India heatwave

Heatwave and encephalitis deaths skyrocket in Bihar, northern India

In the Indian capital, conditions due to the extreme heat, while severe, pale in comparison to the northern Bihar state, New Delhi, le 14 juin 2019.
In the Indian capital, conditions due to the extreme heat, while severe, pale in comparison to the northern Bihar state, New Delhi, le 14 juin 2019. REUTERS/Anushree Fadnavis

India's relentless heatwave has killed more than 40 people in the northern state of Bihar, where the authorities are grappling with an Acute Encephalitis Syndrome (AES) outbreak in Muzzafurpur city that has killed over 80 children in recent weeks.


Most of the heatwave deaths were reported from Aurangabad, Gaya and Nawada districts in the last two days while 60 more patients are being treated for sunstroke.

Residents of the state capital Patna wilted under blistering conditions, with the city's maximum temperature 9.2 degrees above normal. In Gaya, an infernal heatwave, known as a "loo" in the north, took the lives of 13 people.

“We have appealed to the residents to take adequate precaution against the heatwave and avoid being exposed in the sun for a prolonged period of time," Surendra Prasad Singh, a doctor at one of Aurangabad's state-run hospitals told RFI.

"An emergency meeting with hospital authorities have been called to take stock of the fast deteriorating situation.”

India is witnessing its worst heatwave this year with nearly 80 deaths reported across the country chiefly in the northern belt. At one point of time during the last month, over 10 places across the country recorded the hottest temperatures on the planet.

Encephalitis aggravated by heat

As the state authorities grapple with the deaths, Muzaffarpur, the fourth most populous city in Bihar, is reeling from a terrible bout of encephalitis, made worse with the extreme heat.

The death toll has risen with another 100 patients, mostly children, admitted in various hospitals and kept under observation.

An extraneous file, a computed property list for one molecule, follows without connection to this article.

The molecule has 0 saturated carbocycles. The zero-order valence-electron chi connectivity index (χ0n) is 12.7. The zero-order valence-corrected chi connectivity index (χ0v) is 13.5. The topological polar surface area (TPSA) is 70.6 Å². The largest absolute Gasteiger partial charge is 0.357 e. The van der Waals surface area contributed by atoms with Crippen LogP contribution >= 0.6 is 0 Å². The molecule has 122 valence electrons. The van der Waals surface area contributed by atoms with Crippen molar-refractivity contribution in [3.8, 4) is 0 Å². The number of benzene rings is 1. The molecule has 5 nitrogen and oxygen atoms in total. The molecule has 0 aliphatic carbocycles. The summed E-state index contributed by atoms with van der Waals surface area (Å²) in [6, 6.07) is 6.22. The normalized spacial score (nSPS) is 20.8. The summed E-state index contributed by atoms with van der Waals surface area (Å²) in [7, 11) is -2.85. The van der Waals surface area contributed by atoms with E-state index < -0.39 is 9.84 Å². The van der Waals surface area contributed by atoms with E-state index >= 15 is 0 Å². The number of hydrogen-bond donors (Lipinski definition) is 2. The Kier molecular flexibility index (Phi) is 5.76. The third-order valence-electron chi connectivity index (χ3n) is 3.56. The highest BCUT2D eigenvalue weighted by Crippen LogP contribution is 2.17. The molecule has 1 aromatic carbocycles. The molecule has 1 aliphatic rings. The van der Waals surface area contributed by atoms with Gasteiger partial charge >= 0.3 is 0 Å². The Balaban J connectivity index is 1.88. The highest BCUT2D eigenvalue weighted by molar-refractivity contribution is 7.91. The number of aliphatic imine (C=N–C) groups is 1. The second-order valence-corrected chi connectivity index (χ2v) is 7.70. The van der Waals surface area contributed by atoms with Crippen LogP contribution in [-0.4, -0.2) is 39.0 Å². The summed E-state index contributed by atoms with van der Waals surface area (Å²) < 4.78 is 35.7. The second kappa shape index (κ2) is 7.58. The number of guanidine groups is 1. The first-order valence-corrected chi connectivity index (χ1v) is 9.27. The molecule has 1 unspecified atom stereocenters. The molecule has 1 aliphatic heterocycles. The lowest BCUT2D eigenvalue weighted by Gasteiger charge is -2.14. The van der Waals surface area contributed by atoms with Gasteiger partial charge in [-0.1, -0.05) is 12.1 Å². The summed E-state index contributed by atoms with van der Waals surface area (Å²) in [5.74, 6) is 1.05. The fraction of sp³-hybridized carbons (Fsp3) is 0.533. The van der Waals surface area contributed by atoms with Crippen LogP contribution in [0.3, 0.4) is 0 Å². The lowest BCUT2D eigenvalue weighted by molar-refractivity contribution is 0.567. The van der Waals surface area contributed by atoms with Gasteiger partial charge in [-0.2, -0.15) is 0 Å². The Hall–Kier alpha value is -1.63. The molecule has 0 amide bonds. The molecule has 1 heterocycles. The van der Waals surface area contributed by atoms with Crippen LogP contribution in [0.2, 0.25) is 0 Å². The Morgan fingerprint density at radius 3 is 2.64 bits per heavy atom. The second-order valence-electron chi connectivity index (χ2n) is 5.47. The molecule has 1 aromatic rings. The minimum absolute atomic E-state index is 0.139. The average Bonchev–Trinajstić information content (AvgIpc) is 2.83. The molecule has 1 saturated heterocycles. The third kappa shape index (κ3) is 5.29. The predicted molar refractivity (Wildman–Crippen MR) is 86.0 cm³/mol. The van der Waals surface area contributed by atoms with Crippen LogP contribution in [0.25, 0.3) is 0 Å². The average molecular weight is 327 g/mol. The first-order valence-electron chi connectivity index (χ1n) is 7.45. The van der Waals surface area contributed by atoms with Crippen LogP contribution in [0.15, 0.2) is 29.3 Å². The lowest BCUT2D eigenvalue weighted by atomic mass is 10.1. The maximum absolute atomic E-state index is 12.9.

Health minister Harsh Vardhan flew to Bihar to take stock of the situation and formed a central team that will review the surge in cases and assist the state in containment and control operations.

“Intense heat affects brain and leads to various health issues. The team has visited various hospitals to assess the situation and support the state government. We hope we can contain the spread," Vardhan told RFI.

Doctors claim that the deaths due to AES are being caused due to excessive heat and humidity.

Encephalitis is a viral disease, which causes mild flu-like symptoms such as high fever, convulsions and headaches and has been claiming lives in the district for the past few weeks. The vector borne disease is a mosquito-borne one caused by the Japanese encephalitis virus and spread primarily by the Culex mosquito.

“These heat conditions have created circumstances for the virus to spread and this has re-erupted again here raising serious concerns about its recurrent nature,” health secretary Sanjay Kumar told RFI.

The state health department in a press release said maximum deaths have occurred this year due to hypoglycemia resulting from high heat, humidity and no rain. The department has advised parents to not let their children play in open sun, or allow them to go to bed empty stomach.

The state of Bihar, particularly Muzaffarpur district, has been reporting cases of acute encephalitis among children since 1995. In 2011, there were 147 cases and 54 deaths in the district. In the following year, 469 cases and 178 deaths were reported from various health facilities.

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